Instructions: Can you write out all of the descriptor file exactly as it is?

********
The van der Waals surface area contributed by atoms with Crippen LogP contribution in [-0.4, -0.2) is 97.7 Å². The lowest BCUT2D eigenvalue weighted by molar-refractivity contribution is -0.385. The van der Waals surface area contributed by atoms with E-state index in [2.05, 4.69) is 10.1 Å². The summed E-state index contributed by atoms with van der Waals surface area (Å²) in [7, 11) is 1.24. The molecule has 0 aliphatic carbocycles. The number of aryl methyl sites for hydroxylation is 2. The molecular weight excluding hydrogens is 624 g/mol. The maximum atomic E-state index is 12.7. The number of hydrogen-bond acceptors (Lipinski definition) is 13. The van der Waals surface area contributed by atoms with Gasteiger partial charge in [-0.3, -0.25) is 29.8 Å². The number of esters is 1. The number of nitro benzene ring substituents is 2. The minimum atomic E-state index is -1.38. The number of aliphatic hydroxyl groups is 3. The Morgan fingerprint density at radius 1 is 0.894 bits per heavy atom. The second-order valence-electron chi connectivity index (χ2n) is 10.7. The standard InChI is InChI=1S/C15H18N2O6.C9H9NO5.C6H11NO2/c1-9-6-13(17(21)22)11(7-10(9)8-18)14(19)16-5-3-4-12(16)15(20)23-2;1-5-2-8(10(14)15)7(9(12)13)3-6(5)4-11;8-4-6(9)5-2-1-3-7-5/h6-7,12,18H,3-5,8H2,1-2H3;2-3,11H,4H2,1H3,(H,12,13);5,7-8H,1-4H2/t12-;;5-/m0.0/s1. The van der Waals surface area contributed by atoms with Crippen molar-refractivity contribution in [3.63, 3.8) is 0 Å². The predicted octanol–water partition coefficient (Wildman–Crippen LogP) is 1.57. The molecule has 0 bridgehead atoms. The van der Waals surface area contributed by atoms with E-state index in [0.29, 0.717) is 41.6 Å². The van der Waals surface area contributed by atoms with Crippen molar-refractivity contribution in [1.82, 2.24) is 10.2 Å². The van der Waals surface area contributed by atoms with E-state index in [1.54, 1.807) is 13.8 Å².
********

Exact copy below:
The van der Waals surface area contributed by atoms with Crippen LogP contribution in [-0.4, -0.2) is 97.7 Å². The lowest BCUT2D eigenvalue weighted by molar-refractivity contribution is -0.385. The van der Waals surface area contributed by atoms with E-state index in [2.05, 4.69) is 10.1 Å². The summed E-state index contributed by atoms with van der Waals surface area (Å²) in [7, 11) is 1.24. The molecule has 0 aliphatic carbocycles. The number of aryl methyl sites for hydroxylation is 2. The molecular weight excluding hydrogens is 624 g/mol. The maximum atomic E-state index is 12.7. The number of hydrogen-bond acceptors (Lipinski definition) is 13. The van der Waals surface area contributed by atoms with Gasteiger partial charge in [-0.3, -0.25) is 29.8 Å². The number of esters is 1. The number of nitro benzene ring substituents is 2. The minimum atomic E-state index is -1.38. The number of aliphatic hydroxyl groups is 3. The Morgan fingerprint density at radius 1 is 0.894 bits per heavy atom. The second-order valence-electron chi connectivity index (χ2n) is 10.7. The standard InChI is InChI=1S/C15H18N2O6.C9H9NO5.C6H11NO2/c1-9-6-13(17(21)22)11(7-10(9)8-18)14(19)16-5-3-4-12(16)15(20)23-2;1-5-2-8(10(14)15)7(9(12)13)3-6(5)4-11;8-4-6(9)5-2-1-3-7-5/h6-7,12,18H,3-5,8H2,1-2H3;2-3,11H,4H2,1H3,(H,12,13);5,7-8H,1-4H2/t12-;;5-/m0.0/s1. The van der Waals surface area contributed by atoms with Crippen molar-refractivity contribution in [3.63, 3.8) is 0 Å². The predicted octanol–water partition coefficient (Wildman–Crippen LogP) is 1.57. The molecule has 0 bridgehead atoms. The van der Waals surface area contributed by atoms with E-state index in [0.29, 0.717) is 41.6 Å². The van der Waals surface area contributed by atoms with Crippen molar-refractivity contribution in [1.82, 2.24) is 10.2 Å². The van der Waals surface area contributed by atoms with E-state index in [1.54, 1.807) is 13.8 Å².